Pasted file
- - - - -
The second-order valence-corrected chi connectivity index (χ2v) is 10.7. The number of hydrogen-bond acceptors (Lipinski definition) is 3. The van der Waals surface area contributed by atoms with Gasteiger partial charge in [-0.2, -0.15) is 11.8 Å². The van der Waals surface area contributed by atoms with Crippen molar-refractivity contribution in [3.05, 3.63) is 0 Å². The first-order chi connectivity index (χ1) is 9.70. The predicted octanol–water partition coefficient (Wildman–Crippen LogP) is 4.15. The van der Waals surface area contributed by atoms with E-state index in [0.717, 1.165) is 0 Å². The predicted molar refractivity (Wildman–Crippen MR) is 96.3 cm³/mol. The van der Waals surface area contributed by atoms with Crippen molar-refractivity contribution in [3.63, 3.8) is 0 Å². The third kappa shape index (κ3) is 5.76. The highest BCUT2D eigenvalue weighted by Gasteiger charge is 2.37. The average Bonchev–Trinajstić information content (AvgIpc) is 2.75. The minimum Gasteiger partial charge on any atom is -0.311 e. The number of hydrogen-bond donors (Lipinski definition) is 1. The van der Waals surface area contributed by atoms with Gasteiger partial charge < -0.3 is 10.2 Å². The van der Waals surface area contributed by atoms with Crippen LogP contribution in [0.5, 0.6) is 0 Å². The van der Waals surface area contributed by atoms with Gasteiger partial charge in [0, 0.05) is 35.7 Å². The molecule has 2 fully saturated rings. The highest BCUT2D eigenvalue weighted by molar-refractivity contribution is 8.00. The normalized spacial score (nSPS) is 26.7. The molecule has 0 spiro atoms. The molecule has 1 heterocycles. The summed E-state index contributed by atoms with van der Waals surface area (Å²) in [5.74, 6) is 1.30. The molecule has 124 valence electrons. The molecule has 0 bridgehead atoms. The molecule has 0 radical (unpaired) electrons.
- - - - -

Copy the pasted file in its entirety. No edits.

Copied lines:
The second-order valence-corrected chi connectivity index (χ2v) is 10.7. The number of hydrogen-bond acceptors (Lipinski definition) is 3. The van der Waals surface area contributed by atoms with Gasteiger partial charge in [-0.2, -0.15) is 11.8 Å². The van der Waals surface area contributed by atoms with Crippen molar-refractivity contribution in [3.05, 3.63) is 0 Å². The first-order chi connectivity index (χ1) is 9.70. The predicted octanol–water partition coefficient (Wildman–Crippen LogP) is 4.15. The van der Waals surface area contributed by atoms with E-state index in [0.717, 1.165) is 0 Å². The predicted molar refractivity (Wildman–Crippen MR) is 96.3 cm³/mol. The van der Waals surface area contributed by atoms with Crippen molar-refractivity contribution in [3.63, 3.8) is 0 Å². The third kappa shape index (κ3) is 5.76. The highest BCUT2D eigenvalue weighted by Gasteiger charge is 2.37. The average Bonchev–Trinajstić information content (AvgIpc) is 2.75. The minimum Gasteiger partial charge on any atom is -0.311 e. The number of hydrogen-bond donors (Lipinski definition) is 1. The van der Waals surface area contributed by atoms with Gasteiger partial charge < -0.3 is 10.2 Å². The van der Waals surface area contributed by atoms with Crippen LogP contribution in [0.5, 0.6) is 0 Å². The van der Waals surface area contributed by atoms with Gasteiger partial charge in [0, 0.05) is 35.7 Å². The molecule has 2 fully saturated rings. The highest BCUT2D eigenvalue weighted by molar-refractivity contribution is 8.00. The normalized spacial score (nSPS) is 26.7. The molecule has 0 spiro atoms. The molecule has 1 heterocycles. The summed E-state index contributed by atoms with van der Waals surface area (Å²) in [5.74, 6) is 1.30. The molecule has 124 valence electrons. The molecule has 0 bridgehead atoms. The molecule has 0 radical (unpaired) electrons.